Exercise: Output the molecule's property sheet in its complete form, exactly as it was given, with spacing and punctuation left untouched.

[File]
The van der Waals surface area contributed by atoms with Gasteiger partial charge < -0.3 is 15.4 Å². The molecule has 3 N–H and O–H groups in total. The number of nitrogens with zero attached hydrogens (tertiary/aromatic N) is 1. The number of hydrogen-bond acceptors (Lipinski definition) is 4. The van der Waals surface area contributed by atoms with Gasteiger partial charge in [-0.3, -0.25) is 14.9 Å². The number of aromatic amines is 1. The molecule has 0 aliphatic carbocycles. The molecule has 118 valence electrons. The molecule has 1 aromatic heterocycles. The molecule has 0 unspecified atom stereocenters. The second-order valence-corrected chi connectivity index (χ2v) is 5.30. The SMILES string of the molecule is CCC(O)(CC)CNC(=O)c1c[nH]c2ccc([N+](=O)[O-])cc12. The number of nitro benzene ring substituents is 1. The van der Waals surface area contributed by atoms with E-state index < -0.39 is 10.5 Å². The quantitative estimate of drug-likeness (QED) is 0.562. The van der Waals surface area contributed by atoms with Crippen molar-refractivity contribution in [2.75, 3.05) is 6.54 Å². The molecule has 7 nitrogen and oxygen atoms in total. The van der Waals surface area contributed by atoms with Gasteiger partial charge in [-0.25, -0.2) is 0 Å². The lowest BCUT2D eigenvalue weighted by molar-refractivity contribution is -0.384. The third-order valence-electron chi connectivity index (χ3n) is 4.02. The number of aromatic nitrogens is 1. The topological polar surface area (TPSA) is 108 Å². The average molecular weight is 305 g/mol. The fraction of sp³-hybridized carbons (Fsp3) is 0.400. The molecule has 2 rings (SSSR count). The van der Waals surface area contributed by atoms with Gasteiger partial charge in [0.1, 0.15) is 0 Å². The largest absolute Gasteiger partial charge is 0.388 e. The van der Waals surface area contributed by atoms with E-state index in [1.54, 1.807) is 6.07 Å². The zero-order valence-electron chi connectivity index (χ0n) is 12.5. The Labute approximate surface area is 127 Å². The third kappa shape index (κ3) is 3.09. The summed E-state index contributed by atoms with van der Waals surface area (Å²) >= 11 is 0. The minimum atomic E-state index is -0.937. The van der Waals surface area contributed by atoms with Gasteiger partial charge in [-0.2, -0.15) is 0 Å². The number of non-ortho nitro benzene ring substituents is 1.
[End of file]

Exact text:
The van der Waals surface area contributed by atoms with Gasteiger partial charge < -0.3 is 15.4 Å². The molecule has 3 N–H and O–H groups in total. The number of nitrogens with zero attached hydrogens (tertiary/aromatic N) is 1. The number of hydrogen-bond acceptors (Lipinski definition) is 4. The van der Waals surface area contributed by atoms with Gasteiger partial charge in [-0.3, -0.25) is 14.9 Å². The number of aromatic amines is 1. The molecule has 0 aliphatic carbocycles. The molecule has 118 valence electrons. The molecule has 1 aromatic heterocycles. The molecule has 0 unspecified atom stereocenters. The second-order valence-corrected chi connectivity index (χ2v) is 5.30. The SMILES string of the molecule is CCC(O)(CC)CNC(=O)c1c[nH]c2ccc([N+](=O)[O-])cc12. The number of nitro benzene ring substituents is 1. The van der Waals surface area contributed by atoms with E-state index < -0.39 is 10.5 Å². The quantitative estimate of drug-likeness (QED) is 0.562. The van der Waals surface area contributed by atoms with Crippen molar-refractivity contribution in [2.75, 3.05) is 6.54 Å². The molecule has 7 nitrogen and oxygen atoms in total. The van der Waals surface area contributed by atoms with Gasteiger partial charge in [-0.25, -0.2) is 0 Å². The lowest BCUT2D eigenvalue weighted by molar-refractivity contribution is -0.384. The third-order valence-electron chi connectivity index (χ3n) is 4.02. The number of aromatic nitrogens is 1. The topological polar surface area (TPSA) is 108 Å². The average molecular weight is 305 g/mol. The fraction of sp³-hybridized carbons (Fsp3) is 0.400. The molecule has 2 rings (SSSR count). The van der Waals surface area contributed by atoms with Gasteiger partial charge in [0.1, 0.15) is 0 Å². The largest absolute Gasteiger partial charge is 0.388 e. The van der Waals surface area contributed by atoms with E-state index in [1.54, 1.807) is 6.07 Å². The zero-order valence-electron chi connectivity index (χ0n) is 12.5. The Labute approximate surface area is 127 Å². The third kappa shape index (κ3) is 3.09. The summed E-state index contributed by atoms with van der Waals surface area (Å²) >= 11 is 0. The minimum atomic E-state index is -0.937. The van der Waals surface area contributed by atoms with Gasteiger partial charge in [-0.2, -0.15) is 0 Å². The number of non-ortho nitro benzene ring substituents is 1.